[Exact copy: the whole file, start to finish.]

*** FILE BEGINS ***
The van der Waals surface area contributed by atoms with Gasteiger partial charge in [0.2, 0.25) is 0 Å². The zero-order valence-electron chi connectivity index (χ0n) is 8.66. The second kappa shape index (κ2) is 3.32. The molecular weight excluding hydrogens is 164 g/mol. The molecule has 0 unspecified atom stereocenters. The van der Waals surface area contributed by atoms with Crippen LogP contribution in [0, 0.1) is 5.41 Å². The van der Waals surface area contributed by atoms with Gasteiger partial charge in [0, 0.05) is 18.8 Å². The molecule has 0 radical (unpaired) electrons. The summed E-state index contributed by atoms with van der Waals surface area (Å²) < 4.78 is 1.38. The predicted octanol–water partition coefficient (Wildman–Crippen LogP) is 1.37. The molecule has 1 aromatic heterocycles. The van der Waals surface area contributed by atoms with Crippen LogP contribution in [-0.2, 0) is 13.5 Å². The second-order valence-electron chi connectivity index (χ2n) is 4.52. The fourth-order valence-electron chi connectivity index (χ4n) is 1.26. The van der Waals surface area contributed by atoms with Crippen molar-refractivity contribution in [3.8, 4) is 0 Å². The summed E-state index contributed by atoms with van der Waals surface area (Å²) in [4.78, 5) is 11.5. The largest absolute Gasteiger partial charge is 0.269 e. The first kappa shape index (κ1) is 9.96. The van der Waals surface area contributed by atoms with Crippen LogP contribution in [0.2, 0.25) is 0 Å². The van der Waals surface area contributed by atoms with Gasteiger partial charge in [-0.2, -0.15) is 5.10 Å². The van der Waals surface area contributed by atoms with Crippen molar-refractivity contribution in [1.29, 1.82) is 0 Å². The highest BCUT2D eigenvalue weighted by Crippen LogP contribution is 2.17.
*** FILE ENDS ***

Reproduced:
The van der Waals surface area contributed by atoms with Gasteiger partial charge in [0.2, 0.25) is 0 Å². The zero-order valence-electron chi connectivity index (χ0n) is 8.66. The second kappa shape index (κ2) is 3.32. The molecular weight excluding hydrogens is 164 g/mol. The molecule has 0 unspecified atom stereocenters. The van der Waals surface area contributed by atoms with Crippen LogP contribution in [0, 0.1) is 5.41 Å². The van der Waals surface area contributed by atoms with Gasteiger partial charge in [0, 0.05) is 18.8 Å². The molecule has 0 radical (unpaired) electrons. The summed E-state index contributed by atoms with van der Waals surface area (Å²) < 4.78 is 1.38. The predicted octanol–water partition coefficient (Wildman–Crippen LogP) is 1.37. The molecule has 1 aromatic heterocycles. The van der Waals surface area contributed by atoms with Crippen LogP contribution in [-0.2, 0) is 13.5 Å². The second-order valence-electron chi connectivity index (χ2n) is 4.52. The fourth-order valence-electron chi connectivity index (χ4n) is 1.26. The van der Waals surface area contributed by atoms with Crippen molar-refractivity contribution in [3.8, 4) is 0 Å². The summed E-state index contributed by atoms with van der Waals surface area (Å²) in [4.78, 5) is 11.5. The largest absolute Gasteiger partial charge is 0.269 e. The first kappa shape index (κ1) is 9.96. The van der Waals surface area contributed by atoms with Crippen LogP contribution in [0.2, 0.25) is 0 Å². The van der Waals surface area contributed by atoms with Gasteiger partial charge in [-0.2, -0.15) is 5.10 Å². The van der Waals surface area contributed by atoms with Crippen molar-refractivity contribution in [1.29, 1.82) is 0 Å². The highest BCUT2D eigenvalue weighted by Crippen LogP contribution is 2.17.